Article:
Media Washington Post

The struggling Washington Post was in some turmoil this week following a hastily announced restructuring plan aimed at stopping an exodus of readers over the past few years, and the departure of the newspaper’s executive editor, Sally Buzbee. Pablo Martinez Monsivais/Associated Press, file

NEW YORK — The Washington Post’s new publisher is facing questions about whether he made efforts to conceal – in his own newspaper and elsewhere – his involvement in a British phone hacking scandal from his time working for Rupert Murdoch a decade ago.

The weeklong saga, which began with the abrupt departure of the Post’s executive editor Sunday night, offers a window into differences between approaches to journalism in Britain and the United States – and touches on delicate issues of trust in the American media community as it approaches a contentious and seismic presidential election.

Media-Washington Post-Publisher

Will Lewis, publisher and CEO of The Washington Post, last fall.  Matt McClain/The Washington Post via AP

The publisher and CEO, Will Lewis, has denied any wrongdoing in Britain and at the Post.

Lewis, a former publisher of The Wall Street Journal, arrived in January to turn around the Post, which is awash in red ink and seen its digital readership drop by a half since 2020. Lewis is also the vice chairman of The Associated Press’ board of directors.

He announced a restructuring plan on Sunday that did not include the top news executive, Sally Buzbee, who apparently was either forced out or chose not to accept a demotion. Buzbee, the former top news executive at the AP, has led the Post newsroom for three years. She has not talked about her departure.

This week, The New York Times reported that Lewis told Buzbee in a phone conversation last month that a development in litigation by Prince Harry about the phone hacking scandal did not warrant coverage in the Post.


That sprawling case involved the alleged interception of voicemails of celebrities and royals by Murdoch-owned newspapers in Britain. Plaintiffs in a civil case have alleged that Lewis was involved in efforts to tamp down trouble, in part by destroying evidence. Lewis has denied this.

The Times said Lewis told Buzbee that it would be a lapse in judgment to run the story, which was eventually published. Lewis told his own newspaper Thursday that he couldn’t recall using that phrase. Buzbee did not return a message from the AP on Friday to give her own characterization of the conversation.

In mainstream American journalism, it’s generally considered an ethical breach for a publisher to get involved in these kinds of news decisions, particularly one that involves him.

“I know how this works,” Lewis told the Post on Thursday. “I know the right thing to do, and what not to do. I know where the lines are, and I respect them.”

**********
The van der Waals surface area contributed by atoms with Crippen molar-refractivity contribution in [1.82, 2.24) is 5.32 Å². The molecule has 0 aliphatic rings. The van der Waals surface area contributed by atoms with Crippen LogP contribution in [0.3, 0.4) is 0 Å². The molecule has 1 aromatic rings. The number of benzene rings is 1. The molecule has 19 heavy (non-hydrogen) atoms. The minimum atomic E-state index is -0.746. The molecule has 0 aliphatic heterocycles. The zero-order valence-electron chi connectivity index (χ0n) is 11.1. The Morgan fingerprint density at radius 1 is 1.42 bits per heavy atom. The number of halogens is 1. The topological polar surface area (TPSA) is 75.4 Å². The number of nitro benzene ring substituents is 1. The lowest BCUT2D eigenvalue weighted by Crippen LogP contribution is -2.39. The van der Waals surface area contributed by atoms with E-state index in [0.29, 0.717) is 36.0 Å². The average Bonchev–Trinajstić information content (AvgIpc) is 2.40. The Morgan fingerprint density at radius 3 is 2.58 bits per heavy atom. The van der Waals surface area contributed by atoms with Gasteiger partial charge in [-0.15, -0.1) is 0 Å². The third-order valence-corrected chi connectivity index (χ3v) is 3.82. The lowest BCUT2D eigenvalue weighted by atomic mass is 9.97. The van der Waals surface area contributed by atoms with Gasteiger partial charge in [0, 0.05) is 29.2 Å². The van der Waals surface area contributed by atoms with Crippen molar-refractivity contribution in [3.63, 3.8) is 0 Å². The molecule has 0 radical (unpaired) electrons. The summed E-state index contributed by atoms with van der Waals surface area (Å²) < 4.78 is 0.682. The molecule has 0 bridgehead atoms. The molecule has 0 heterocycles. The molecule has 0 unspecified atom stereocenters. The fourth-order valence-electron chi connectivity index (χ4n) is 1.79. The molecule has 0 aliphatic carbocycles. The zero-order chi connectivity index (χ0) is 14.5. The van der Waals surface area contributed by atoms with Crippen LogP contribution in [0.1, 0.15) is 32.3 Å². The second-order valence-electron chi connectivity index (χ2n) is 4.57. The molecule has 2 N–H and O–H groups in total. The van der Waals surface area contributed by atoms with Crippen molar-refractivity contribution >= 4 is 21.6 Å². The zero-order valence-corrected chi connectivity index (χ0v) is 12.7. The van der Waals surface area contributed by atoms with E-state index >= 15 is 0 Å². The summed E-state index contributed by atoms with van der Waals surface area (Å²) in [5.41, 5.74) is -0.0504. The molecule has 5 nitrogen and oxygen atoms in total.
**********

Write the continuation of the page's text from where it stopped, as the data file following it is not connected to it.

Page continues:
Later Thursday, National Public Radio media reporter David Folkenflik wrote that Lewis, before he took over at the Post, “repeatedly and heatedly” offered NPR an exclusive interview about his plans – in return for Folkenflik dropping a story that he was writing about the executive’s involvement in the phone hacking case.

Folkenflik refused, and the story ran on Dec. 20, 2023.


Asked about this, Lewis called Folkenflik an activist instead of a journalist, telling the Post: “I had an off-the-record conversation with him before I joined the Post and some six months later he has dusted it down, and made up some excuse to make a story of a non-story.”

Folkenflik said that the offer, later confirmed by a press representative, was not off the record.

“Certainly journalists at The New York Times, CNN and inside his own newsroom have concluded that what I reported this week about him and previously has been newsworthy,” he said on Friday. “I think that’s the verdict on our carefully reported journalism. He can say what he wants, but that doesn’t make this go away.”

There were no comments offered on Friday by Lewis or the Post’s owner, billionaire Jeff Bezos.

In his Post comments, Lewis said that he decided early that he was not going to talk about his job dealing with the aftermath of the phone hacking scandal. “And it’s either right or wrong that I’ve done that,” he said.

Lewis grew up as a journalist in Britain, where there is a more bare-knuckle style of reporting. One of the editors he has hired in the Post’s restructuring, Robert Winnett, worked with Lewis at the Daily Telegraph. One of their biggest stories, about abused expense accounts by members of Parliament, was based in part on records the newspaper reportedly paid for – an approach some American journalists would frown upon.

While some Post journalists have voiced questions and concerns about the restructuring plan that Lewis is pursuing, he has emphasized the need for decisive, urgent action. He told the staff in a meeting his week that he can’t sugarcoat that “people are not reading your stuff.”

The turmoil at one of the nation’s most important sources for political journalism comes at a delicate time, a month before Republicans are due to nominate Donald Trump for president and the campaign against incumbent President Biden begins in earnest.

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